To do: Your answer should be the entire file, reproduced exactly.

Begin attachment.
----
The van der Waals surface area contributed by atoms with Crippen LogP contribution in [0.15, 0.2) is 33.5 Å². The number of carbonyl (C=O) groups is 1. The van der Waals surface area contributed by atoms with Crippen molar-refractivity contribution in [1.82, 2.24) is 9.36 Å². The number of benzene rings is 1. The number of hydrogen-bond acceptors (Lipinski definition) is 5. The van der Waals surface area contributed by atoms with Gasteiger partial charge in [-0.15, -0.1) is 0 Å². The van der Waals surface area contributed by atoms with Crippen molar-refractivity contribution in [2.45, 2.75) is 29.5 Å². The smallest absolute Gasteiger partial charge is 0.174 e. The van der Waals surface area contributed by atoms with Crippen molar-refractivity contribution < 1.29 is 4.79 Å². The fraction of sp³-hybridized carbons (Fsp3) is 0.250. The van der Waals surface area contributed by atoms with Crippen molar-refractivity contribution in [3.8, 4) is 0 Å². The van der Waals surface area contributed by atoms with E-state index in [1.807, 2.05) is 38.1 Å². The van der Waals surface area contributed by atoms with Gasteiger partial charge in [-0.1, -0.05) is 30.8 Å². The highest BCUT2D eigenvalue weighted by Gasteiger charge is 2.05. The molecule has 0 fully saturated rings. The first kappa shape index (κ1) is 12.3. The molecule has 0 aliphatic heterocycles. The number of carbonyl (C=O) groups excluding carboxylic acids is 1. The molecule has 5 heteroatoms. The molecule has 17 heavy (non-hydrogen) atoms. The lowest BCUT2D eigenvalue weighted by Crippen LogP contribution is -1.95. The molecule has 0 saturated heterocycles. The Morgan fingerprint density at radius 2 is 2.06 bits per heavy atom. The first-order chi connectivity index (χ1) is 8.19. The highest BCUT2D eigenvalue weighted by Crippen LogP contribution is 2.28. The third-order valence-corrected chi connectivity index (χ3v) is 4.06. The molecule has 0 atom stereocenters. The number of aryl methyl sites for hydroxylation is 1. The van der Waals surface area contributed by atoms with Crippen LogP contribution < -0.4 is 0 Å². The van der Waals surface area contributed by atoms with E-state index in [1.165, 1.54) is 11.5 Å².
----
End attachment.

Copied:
The van der Waals surface area contributed by atoms with Crippen LogP contribution in [0.15, 0.2) is 33.5 Å². The number of carbonyl (C=O) groups is 1. The van der Waals surface area contributed by atoms with Crippen molar-refractivity contribution in [1.82, 2.24) is 9.36 Å². The number of benzene rings is 1. The number of hydrogen-bond acceptors (Lipinski definition) is 5. The van der Waals surface area contributed by atoms with Gasteiger partial charge in [-0.15, -0.1) is 0 Å². The van der Waals surface area contributed by atoms with Crippen molar-refractivity contribution in [2.45, 2.75) is 29.5 Å². The smallest absolute Gasteiger partial charge is 0.174 e. The van der Waals surface area contributed by atoms with Crippen molar-refractivity contribution < 1.29 is 4.79 Å². The fraction of sp³-hybridized carbons (Fsp3) is 0.250. The van der Waals surface area contributed by atoms with Crippen molar-refractivity contribution in [3.8, 4) is 0 Å². The van der Waals surface area contributed by atoms with E-state index in [1.807, 2.05) is 38.1 Å². The van der Waals surface area contributed by atoms with Gasteiger partial charge in [-0.1, -0.05) is 30.8 Å². The highest BCUT2D eigenvalue weighted by Gasteiger charge is 2.05. The molecule has 0 fully saturated rings. The first kappa shape index (κ1) is 12.3. The molecule has 0 aliphatic heterocycles. The number of carbonyl (C=O) groups excluding carboxylic acids is 1. The molecule has 5 heteroatoms. The molecule has 17 heavy (non-hydrogen) atoms. The lowest BCUT2D eigenvalue weighted by Crippen LogP contribution is -1.95. The molecule has 0 saturated heterocycles. The Morgan fingerprint density at radius 2 is 2.06 bits per heavy atom. The first-order chi connectivity index (χ1) is 8.19. The highest BCUT2D eigenvalue weighted by Crippen LogP contribution is 2.28. The third-order valence-corrected chi connectivity index (χ3v) is 4.06. The molecule has 0 atom stereocenters. The number of aryl methyl sites for hydroxylation is 1. The van der Waals surface area contributed by atoms with Crippen LogP contribution < -0.4 is 0 Å². The van der Waals surface area contributed by atoms with E-state index in [1.165, 1.54) is 11.5 Å².